Only 5 working days left and I have a mountain of chores. Right now I feel like a rabbit caught in the headlights.
I just need to make comment on Professor Lewin's Non-Conservative Fields. I am not sure that his lectures, related to this, are still available on youtube. If they are I'll ask my friend to upload the link. If they've been withdrawn it's because there was an error in the configuration of his circuit. Unless it was deliberately included - simply to highlight a potential. I don't know. In effect, he had two resistors in parallel on a closed loop. And he had two oscilloscope probes placed that they shared a common ground rail - one on either side of those resistors. Effectively the oscilloscopes were in antiphase to each other. Then he applied an induced voltage to that circuit. And the voltage readings across both resistors were - predictably - shown, the one as a negative and the other as a positive. Then he claimed that this was evidence of a breach in Kirchhoff's Laws. Clearly they were not. But. What he actually highlighted was this simple fact. If and when you get two currents in antiphase to each other on two separate rails of a single circuit - then you would, inevitably breach Kirchoff's assumption of conservation.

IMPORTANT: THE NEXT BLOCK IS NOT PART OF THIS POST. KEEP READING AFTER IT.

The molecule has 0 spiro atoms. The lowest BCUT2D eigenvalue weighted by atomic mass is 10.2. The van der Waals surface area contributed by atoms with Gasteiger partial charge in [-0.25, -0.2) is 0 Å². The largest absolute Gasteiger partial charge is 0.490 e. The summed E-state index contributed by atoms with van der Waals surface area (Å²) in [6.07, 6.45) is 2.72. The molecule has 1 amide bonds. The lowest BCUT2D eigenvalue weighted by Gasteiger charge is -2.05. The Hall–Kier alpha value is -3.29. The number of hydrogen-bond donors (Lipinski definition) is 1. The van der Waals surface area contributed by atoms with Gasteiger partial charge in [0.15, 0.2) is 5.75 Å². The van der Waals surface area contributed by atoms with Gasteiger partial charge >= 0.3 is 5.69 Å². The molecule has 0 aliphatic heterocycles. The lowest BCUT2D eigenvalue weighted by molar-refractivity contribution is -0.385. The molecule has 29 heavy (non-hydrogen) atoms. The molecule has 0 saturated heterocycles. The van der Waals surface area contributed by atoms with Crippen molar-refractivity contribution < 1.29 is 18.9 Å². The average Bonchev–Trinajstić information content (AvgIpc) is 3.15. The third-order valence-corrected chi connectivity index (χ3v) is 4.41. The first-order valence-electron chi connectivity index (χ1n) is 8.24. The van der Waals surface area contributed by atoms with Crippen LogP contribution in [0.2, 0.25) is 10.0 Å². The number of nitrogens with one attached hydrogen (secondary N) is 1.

So. Again. When and if you have this configuration - if a single simple circuit has two distinct and opposing currents - then you are definitely in breach of that conservation number. But - as he also pointed out - one would not be in breach of Faraday's Laws. That, dear Reader, is what our circuit shows. We have something that clearly shows that Faraday's Laws hold - even when Kirchhoff's don't. Therefore are our results still allowable within Classical reference. And Kirchhoff's Laws - hopefully, will be relagated to a 'rule' rather than a Law. And Kirchhoff's argument conforms to a required co-efficient of performance that is limited to 1. Faraday never imposed any such restriction. His Law simply defines the Laws of Induction. And our experiment shows us that Faraday's Law exceeds Kirchhoff's rule.